This week's European Land Robotics trials (ELROB) in the beautiful countryside of Hammelburg provided the assembled roboticists with a salutary lesson in real world robotics. The harsh reality is that problems such as localisation, path planning and navigation, which most roboticists would regard as having been solved, remain very serious challenges in unstructured outdoor environments. Techniques that work perfectly in the lab, or the university car park, are very seriously challenged by a forest track in the rain or at night.
Having said that there were some deeply impressive demonstrations of fully autonomous operation by university teams - such as the University of Hannover's vehicle Hanna which deservedly took away one of the ELROB 2010 innovation awards. You're a robot: imagine having to navigate your way autonomously through several km of forest track at night; the only map you have is inaccurate and out of date and just 4 (GPS) waypoints are provided at the start of your 1 hour timeslot. There are no trial or practice runs for you to survey the track beforehand, and (just in case it might be too easy) there are unknown obstacles which require you to autonomously backtrack to the last fork and take an alternative route. A good indication of how tough this was is the fact that other (commercial) tele-operated robots, perhaps surprisingly, fared no better than their autonomous rivals. Having spent a cold couple of hours looking over the shoulders of 2 team members: one tele-operating his robot, the other (nervously) tracking his autonomous robot's progress on a laptop, it was clear to me that in an this environment tele-operation is - if anything - harder than autonomy. Or perhaps it would be fairer to say that neither tele-operation or autonomy is yet fully up to this kind of task.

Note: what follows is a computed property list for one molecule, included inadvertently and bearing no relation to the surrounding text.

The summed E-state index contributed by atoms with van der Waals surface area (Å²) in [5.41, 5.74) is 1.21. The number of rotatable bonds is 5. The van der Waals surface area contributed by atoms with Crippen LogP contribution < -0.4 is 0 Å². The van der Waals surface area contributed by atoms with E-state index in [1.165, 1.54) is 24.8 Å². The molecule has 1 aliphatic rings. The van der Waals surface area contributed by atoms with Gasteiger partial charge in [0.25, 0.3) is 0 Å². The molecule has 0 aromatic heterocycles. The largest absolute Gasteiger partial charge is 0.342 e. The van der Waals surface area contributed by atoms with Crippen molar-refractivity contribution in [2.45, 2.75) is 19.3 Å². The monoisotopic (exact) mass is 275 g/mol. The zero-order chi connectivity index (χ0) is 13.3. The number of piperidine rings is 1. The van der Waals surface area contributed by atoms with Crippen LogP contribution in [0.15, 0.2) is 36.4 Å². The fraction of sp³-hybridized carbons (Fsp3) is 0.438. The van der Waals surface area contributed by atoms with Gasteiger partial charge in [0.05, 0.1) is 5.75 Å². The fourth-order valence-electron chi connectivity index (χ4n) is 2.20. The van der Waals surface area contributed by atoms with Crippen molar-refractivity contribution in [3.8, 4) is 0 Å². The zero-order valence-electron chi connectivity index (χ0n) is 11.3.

I left ELROB wishing that my robotics research colleagues who never venture outside their labs could have witnessed this and, as I did, experience the harsh reality-check of real world robotics.